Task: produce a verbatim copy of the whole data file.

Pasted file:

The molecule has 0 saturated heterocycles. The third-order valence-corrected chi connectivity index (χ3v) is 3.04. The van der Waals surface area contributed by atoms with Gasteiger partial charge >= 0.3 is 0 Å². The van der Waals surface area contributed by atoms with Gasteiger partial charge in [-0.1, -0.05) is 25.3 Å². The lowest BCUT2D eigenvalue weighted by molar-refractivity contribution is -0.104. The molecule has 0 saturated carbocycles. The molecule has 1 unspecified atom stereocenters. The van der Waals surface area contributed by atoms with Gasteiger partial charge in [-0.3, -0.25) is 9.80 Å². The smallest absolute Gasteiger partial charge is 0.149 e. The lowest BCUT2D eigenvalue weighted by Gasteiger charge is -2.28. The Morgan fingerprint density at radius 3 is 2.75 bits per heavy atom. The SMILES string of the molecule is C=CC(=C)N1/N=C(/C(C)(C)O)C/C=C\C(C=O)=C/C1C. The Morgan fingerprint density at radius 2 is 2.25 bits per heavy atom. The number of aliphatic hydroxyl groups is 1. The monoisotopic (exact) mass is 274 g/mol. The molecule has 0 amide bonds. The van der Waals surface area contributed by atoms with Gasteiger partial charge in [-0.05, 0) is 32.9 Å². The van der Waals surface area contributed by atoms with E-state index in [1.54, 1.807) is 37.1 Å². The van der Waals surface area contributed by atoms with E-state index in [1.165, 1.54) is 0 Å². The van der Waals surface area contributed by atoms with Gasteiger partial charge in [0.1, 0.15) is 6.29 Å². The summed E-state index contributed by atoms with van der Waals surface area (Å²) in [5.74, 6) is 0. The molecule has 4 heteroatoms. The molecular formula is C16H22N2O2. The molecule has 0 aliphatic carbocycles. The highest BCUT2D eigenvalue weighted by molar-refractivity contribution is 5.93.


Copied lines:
The molecule has 0 saturated heterocycles. The third-order valence-corrected chi connectivity index (χ3v) is 3.04. The van der Waals surface area contributed by atoms with Gasteiger partial charge >= 0.3 is 0 Å². The van der Waals surface area contributed by atoms with Gasteiger partial charge in [-0.1, -0.05) is 25.3 Å². The lowest BCUT2D eigenvalue weighted by molar-refractivity contribution is -0.104. The molecule has 0 saturated carbocycles. The molecule has 1 unspecified atom stereocenters. The van der Waals surface area contributed by atoms with Gasteiger partial charge in [-0.3, -0.25) is 9.80 Å². The smallest absolute Gasteiger partial charge is 0.149 e. The lowest BCUT2D eigenvalue weighted by Gasteiger charge is -2.28. The Morgan fingerprint density at radius 3 is 2.75 bits per heavy atom. The SMILES string of the molecule is C=CC(=C)N1/N=C(/C(C)(C)O)C/C=C\C(C=O)=C/C1C. The Morgan fingerprint density at radius 2 is 2.25 bits per heavy atom. The number of aliphatic hydroxyl groups is 1. The monoisotopic (exact) mass is 274 g/mol. The molecule has 0 amide bonds. The van der Waals surface area contributed by atoms with Gasteiger partial charge in [-0.05, 0) is 32.9 Å². The van der Waals surface area contributed by atoms with E-state index in [1.54, 1.807) is 37.1 Å². The van der Waals surface area contributed by atoms with E-state index in [1.165, 1.54) is 0 Å². The van der Waals surface area contributed by atoms with Gasteiger partial charge in [0.1, 0.15) is 6.29 Å². The summed E-state index contributed by atoms with van der Waals surface area (Å²) in [5.74, 6) is 0. The molecule has 4 heteroatoms. The molecular formula is C16H22N2O2. The molecule has 0 aliphatic carbocycles. The highest BCUT2D eigenvalue weighted by molar-refractivity contribution is 5.93.